RSS
3 signs Rand Paul may not be ready for primetime
The junior senator from Kentucky recommends dead economists to chair the Fed. Liberal columnists are not amused.
 
No surprise here: Liberal pundits don't like Rand Paul's answers to Bloomberg's questions.
No surprise here: Liberal pundits don't like Rand Paul's answers to Bloomberg's questions. AP Photo/Erik Schelzig

At this early stage of the 2016 presidential race, when no politician has yet declared his or her candidacy, Sen. Rand Paul (R-Ky.) is benefiting from an awful lot of buzz. And in a recent poll of New Hampshire, he trailed only New Jersey Gov. Chris Christie.

As a potential candidate, every interview Paul gives from now on will be parsed with an eye toward 2016. And yesterday, he talked with Bloomberg's Joshua Green to discuss Washington and the policies behind his "libertarian populism."

So how did he do? Columnists on the left (and at least one on the right) think Paul's performance was pretty subpar. Here are three signs that he may not quite be ready for primetime.

1. His case for gutting the budget leaves much to be desired
Green asked Paul about an article that claims his budget would eliminate the State, Energy, and Commerce Departments, as well as the Environmental Protection Agency and the Food and Drug Administration.

"Many Americans who have suffered during a recession have had to cut their spending 1 percent, and they didn't like doing it, but they were able to do it to get their family's finances back in order," Paul replied. "I see no reason why government can't cut 1 percent of its spending."

While folksy, equating massive budget cuts to simple household budgeting isn't particularly illuminating, argues The Washington Post's Ezra Klein:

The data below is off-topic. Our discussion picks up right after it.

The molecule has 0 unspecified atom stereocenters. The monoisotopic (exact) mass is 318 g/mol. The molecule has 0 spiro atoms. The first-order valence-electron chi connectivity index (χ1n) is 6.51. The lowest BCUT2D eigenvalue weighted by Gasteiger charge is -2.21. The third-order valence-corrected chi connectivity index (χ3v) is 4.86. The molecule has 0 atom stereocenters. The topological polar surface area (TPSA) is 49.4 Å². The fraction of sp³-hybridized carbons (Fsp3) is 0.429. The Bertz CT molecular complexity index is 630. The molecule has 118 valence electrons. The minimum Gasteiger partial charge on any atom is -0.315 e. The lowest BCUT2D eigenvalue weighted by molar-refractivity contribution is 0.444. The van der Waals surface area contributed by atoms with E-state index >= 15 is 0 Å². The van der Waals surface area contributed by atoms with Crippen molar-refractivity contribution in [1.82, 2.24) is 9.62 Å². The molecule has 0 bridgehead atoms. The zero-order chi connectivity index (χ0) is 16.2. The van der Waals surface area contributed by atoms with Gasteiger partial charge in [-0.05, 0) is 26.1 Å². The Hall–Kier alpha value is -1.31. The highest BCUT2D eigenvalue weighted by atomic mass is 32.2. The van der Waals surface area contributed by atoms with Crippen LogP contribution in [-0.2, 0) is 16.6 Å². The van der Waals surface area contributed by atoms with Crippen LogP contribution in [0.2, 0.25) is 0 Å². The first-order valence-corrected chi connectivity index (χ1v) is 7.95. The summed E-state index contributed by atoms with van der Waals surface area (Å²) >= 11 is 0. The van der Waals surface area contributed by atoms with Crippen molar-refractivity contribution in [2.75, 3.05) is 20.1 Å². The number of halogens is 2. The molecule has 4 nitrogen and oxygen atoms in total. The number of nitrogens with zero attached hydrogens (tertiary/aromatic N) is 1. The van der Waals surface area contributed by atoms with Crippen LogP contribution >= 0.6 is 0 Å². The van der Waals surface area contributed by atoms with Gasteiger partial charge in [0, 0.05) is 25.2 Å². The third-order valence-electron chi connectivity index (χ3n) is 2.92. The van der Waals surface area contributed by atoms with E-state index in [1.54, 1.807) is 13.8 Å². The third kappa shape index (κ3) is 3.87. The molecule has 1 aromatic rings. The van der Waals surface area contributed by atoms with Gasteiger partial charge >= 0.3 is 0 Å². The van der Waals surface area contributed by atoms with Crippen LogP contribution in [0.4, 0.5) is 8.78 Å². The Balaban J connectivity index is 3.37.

So that's not actually an answer. Paul's budget eliminates the Department of Commerce. It also eliminates the Department of Education. And the Department for Housing and Urban Development. And the Department of Energy. The State Department gets cut by more than 50 percent.

Meanwhile, it increases spending on defense by $126 billion. Perhaps these are good ideas! But Paul doesn't defend them. He obscures them. [The Washington Post]

2. He's warning of a phantom trillion-dollar deficit
Later, to justify those proposed cuts, Paul cited "a trillion-dollar deficit every year," saying, "I mean, that's an extremely bad situation."

But there is no trillion-dollar deficit, says Paul Krugman of The New York Times, who puts the number at "$600 billion and falling fast."

"I think it's pretty clear that Paul actually has no idea that the deficit is falling," Krugman writes, adding:

The whole incident reminds me of 2011, when supposedly well-informed candidates like Tim Pawlenty went on about soaring government employment during a time of unprecedented cuts in the public payroll. Once you're inside the closed conservative information loop, you know lots of things that aren't so. [The New York Times]

3. He's joking about picking dead economists to head the Fed
Paul wants to shutter the Federal reserve. And he made that point with a joke:

Who would your ideal Fed chairman be?
Hayek would be good, but he's deceased.

Nondead Fed chairman.
Friedman would probably be pretty good, too, and he's not an Austrian, but he would be better than what we have.

Dead, too.
Yeah. Let's just go with dead, because then you probably really wouldn't have much of a functioning Federal Reserve. [Bloomberg]

Ross Douthat, conservative columnist for The New York Times, is not amused:

New York's liberal columnist Jonathan Chait also takes issue with Paul's stance:

Paul is a hard-money fanatic who wants to abolish the Federal Reserve's role in using money policy to stabilize the economy. That's the joke. Milton Friedman, though, had the complete opposite view of monetary policy. His central academic insight was support for very active monetary policy. He called it 'Monetarism.' Look it up! [New York Magazine]

 
Keith Wagstaff is a staff writer at TheWeek.com covering politics and current events. He has previously written for such publications as TIME, Details, VICE, and the Village Voice.

THE WEEK'S AUDIOPHILE PODCASTS: LISTEN SMARTER

Subscribe to the Week